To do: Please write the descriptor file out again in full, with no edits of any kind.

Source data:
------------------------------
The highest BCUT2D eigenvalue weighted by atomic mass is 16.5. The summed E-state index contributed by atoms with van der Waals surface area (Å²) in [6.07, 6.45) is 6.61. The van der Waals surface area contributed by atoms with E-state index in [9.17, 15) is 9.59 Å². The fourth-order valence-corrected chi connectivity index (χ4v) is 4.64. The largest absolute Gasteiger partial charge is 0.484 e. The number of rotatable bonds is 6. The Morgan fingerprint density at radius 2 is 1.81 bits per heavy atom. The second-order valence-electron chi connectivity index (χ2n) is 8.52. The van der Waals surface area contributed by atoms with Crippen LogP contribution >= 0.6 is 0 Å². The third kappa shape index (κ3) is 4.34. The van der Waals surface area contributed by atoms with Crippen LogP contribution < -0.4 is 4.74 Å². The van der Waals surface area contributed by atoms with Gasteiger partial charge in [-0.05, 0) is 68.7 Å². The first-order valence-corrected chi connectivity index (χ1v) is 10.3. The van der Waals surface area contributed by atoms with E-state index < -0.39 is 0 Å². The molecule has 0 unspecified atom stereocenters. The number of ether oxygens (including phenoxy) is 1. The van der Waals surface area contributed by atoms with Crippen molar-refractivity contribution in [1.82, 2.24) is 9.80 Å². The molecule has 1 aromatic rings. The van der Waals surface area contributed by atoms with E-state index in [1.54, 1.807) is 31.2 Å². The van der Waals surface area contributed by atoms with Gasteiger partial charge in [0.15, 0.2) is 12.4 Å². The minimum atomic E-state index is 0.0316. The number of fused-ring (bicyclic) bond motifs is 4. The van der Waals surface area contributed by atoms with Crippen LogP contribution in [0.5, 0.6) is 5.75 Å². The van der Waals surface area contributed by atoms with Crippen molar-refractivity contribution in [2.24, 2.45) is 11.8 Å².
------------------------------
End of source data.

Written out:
The highest BCUT2D eigenvalue weighted by atomic mass is 16.5. The summed E-state index contributed by atoms with van der Waals surface area (Å²) in [6.07, 6.45) is 6.61. The van der Waals surface area contributed by atoms with E-state index in [9.17, 15) is 9.59 Å². The fourth-order valence-corrected chi connectivity index (χ4v) is 4.64. The largest absolute Gasteiger partial charge is 0.484 e. The number of rotatable bonds is 6. The Morgan fingerprint density at radius 2 is 1.81 bits per heavy atom. The second-order valence-electron chi connectivity index (χ2n) is 8.52. The van der Waals surface area contributed by atoms with Crippen LogP contribution >= 0.6 is 0 Å². The third kappa shape index (κ3) is 4.34. The van der Waals surface area contributed by atoms with Crippen LogP contribution < -0.4 is 4.74 Å². The van der Waals surface area contributed by atoms with Gasteiger partial charge in [-0.05, 0) is 68.7 Å². The first-order valence-corrected chi connectivity index (χ1v) is 10.3. The van der Waals surface area contributed by atoms with E-state index < -0.39 is 0 Å². The molecule has 0 unspecified atom stereocenters. The number of ether oxygens (including phenoxy) is 1. The van der Waals surface area contributed by atoms with Crippen molar-refractivity contribution in [1.82, 2.24) is 9.80 Å². The molecule has 1 aromatic rings. The van der Waals surface area contributed by atoms with E-state index in [1.54, 1.807) is 31.2 Å². The van der Waals surface area contributed by atoms with Gasteiger partial charge in [0.15, 0.2) is 12.4 Å². The minimum atomic E-state index is 0.0316. The number of fused-ring (bicyclic) bond motifs is 4. The van der Waals surface area contributed by atoms with Crippen LogP contribution in [0.5, 0.6) is 5.75 Å². The van der Waals surface area contributed by atoms with Crippen molar-refractivity contribution in [2.24, 2.45) is 11.8 Å².